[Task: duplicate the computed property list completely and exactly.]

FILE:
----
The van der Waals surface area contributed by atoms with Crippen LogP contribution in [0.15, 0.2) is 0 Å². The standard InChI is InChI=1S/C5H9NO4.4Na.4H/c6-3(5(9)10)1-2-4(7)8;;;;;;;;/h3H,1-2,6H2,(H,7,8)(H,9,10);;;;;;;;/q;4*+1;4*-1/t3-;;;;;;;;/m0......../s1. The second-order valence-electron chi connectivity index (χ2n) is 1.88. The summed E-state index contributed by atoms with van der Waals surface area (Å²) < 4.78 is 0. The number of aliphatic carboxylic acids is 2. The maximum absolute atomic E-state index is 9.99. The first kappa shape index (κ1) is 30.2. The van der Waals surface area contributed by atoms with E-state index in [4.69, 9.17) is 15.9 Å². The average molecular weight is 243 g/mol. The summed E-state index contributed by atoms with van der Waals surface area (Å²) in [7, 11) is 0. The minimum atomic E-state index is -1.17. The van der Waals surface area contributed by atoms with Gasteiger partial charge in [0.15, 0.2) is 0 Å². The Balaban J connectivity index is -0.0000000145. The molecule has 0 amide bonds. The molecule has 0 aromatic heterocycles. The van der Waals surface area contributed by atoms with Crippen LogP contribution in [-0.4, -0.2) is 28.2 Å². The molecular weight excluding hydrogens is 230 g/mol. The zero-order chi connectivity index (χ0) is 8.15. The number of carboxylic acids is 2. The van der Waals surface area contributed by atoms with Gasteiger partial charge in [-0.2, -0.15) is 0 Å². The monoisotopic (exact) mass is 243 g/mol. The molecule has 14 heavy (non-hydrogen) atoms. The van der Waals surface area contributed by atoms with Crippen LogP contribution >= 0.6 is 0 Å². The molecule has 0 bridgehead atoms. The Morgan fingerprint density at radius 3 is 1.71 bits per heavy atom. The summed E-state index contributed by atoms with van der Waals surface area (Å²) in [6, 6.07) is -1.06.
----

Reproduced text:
The van der Waals surface area contributed by atoms with Crippen LogP contribution in [0.15, 0.2) is 0 Å². The standard InChI is InChI=1S/C5H9NO4.4Na.4H/c6-3(5(9)10)1-2-4(7)8;;;;;;;;/h3H,1-2,6H2,(H,7,8)(H,9,10);;;;;;;;/q;4*+1;4*-1/t3-;;;;;;;;/m0......../s1. The second-order valence-electron chi connectivity index (χ2n) is 1.88. The summed E-state index contributed by atoms with van der Waals surface area (Å²) < 4.78 is 0. The number of aliphatic carboxylic acids is 2. The maximum absolute atomic E-state index is 9.99. The first kappa shape index (κ1) is 30.2. The van der Waals surface area contributed by atoms with E-state index in [4.69, 9.17) is 15.9 Å². The average molecular weight is 243 g/mol. The summed E-state index contributed by atoms with van der Waals surface area (Å²) in [7, 11) is 0. The minimum atomic E-state index is -1.17. The van der Waals surface area contributed by atoms with Gasteiger partial charge in [0.15, 0.2) is 0 Å². The Balaban J connectivity index is -0.0000000145. The molecule has 0 amide bonds. The molecule has 0 aromatic heterocycles. The van der Waals surface area contributed by atoms with Crippen LogP contribution in [-0.4, -0.2) is 28.2 Å². The molecular weight excluding hydrogens is 230 g/mol. The zero-order chi connectivity index (χ0) is 8.15. The number of carboxylic acids is 2. The van der Waals surface area contributed by atoms with Gasteiger partial charge in [-0.2, -0.15) is 0 Å². The monoisotopic (exact) mass is 243 g/mol. The molecule has 14 heavy (non-hydrogen) atoms. The van der Waals surface area contributed by atoms with Crippen LogP contribution >= 0.6 is 0 Å². The molecule has 0 bridgehead atoms. The Morgan fingerprint density at radius 3 is 1.71 bits per heavy atom. The summed E-state index contributed by atoms with van der Waals surface area (Å²) in [6, 6.07) is -1.06.